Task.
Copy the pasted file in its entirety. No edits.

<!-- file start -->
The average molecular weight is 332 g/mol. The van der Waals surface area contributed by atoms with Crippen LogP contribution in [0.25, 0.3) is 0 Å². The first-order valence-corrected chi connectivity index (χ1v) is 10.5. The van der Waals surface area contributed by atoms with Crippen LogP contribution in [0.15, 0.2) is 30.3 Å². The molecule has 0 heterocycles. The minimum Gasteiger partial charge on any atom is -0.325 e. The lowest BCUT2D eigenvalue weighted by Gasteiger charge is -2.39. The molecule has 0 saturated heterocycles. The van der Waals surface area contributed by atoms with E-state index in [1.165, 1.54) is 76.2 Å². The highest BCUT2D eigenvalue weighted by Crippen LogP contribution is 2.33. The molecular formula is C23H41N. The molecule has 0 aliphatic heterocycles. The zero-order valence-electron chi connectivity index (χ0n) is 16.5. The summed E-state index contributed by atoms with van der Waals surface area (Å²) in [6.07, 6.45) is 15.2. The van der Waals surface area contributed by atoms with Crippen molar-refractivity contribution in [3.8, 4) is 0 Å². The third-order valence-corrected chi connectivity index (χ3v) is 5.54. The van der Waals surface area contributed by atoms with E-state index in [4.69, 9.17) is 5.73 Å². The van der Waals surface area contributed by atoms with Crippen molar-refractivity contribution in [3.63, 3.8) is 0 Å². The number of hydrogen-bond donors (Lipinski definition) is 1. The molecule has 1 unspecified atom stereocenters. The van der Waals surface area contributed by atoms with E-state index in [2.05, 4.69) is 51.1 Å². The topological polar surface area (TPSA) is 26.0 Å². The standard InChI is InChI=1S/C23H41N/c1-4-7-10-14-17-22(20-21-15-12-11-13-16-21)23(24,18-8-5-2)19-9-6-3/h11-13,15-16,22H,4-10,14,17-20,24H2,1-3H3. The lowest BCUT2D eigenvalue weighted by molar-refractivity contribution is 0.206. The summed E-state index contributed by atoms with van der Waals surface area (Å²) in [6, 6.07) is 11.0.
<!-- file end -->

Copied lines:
The average molecular weight is 332 g/mol. The van der Waals surface area contributed by atoms with Crippen LogP contribution in [0.25, 0.3) is 0 Å². The first-order valence-corrected chi connectivity index (χ1v) is 10.5. The van der Waals surface area contributed by atoms with Crippen LogP contribution in [0.15, 0.2) is 30.3 Å². The molecule has 0 heterocycles. The minimum Gasteiger partial charge on any atom is -0.325 e. The lowest BCUT2D eigenvalue weighted by Gasteiger charge is -2.39. The molecule has 0 saturated heterocycles. The van der Waals surface area contributed by atoms with E-state index in [1.165, 1.54) is 76.2 Å². The highest BCUT2D eigenvalue weighted by Crippen LogP contribution is 2.33. The molecular formula is C23H41N. The molecule has 0 aliphatic heterocycles. The zero-order valence-electron chi connectivity index (χ0n) is 16.5. The summed E-state index contributed by atoms with van der Waals surface area (Å²) in [6.07, 6.45) is 15.2. The van der Waals surface area contributed by atoms with Crippen molar-refractivity contribution in [3.8, 4) is 0 Å². The third-order valence-corrected chi connectivity index (χ3v) is 5.54. The van der Waals surface area contributed by atoms with E-state index in [4.69, 9.17) is 5.73 Å². The van der Waals surface area contributed by atoms with Crippen molar-refractivity contribution in [3.63, 3.8) is 0 Å². The number of hydrogen-bond donors (Lipinski definition) is 1. The molecule has 1 unspecified atom stereocenters. The van der Waals surface area contributed by atoms with E-state index in [2.05, 4.69) is 51.1 Å². The topological polar surface area (TPSA) is 26.0 Å². The standard InChI is InChI=1S/C23H41N/c1-4-7-10-14-17-22(20-21-15-12-11-13-16-21)23(24,18-8-5-2)19-9-6-3/h11-13,15-16,22H,4-10,14,17-20,24H2,1-3H3. The lowest BCUT2D eigenvalue weighted by molar-refractivity contribution is 0.206. The summed E-state index contributed by atoms with van der Waals surface area (Å²) in [6, 6.07) is 11.0.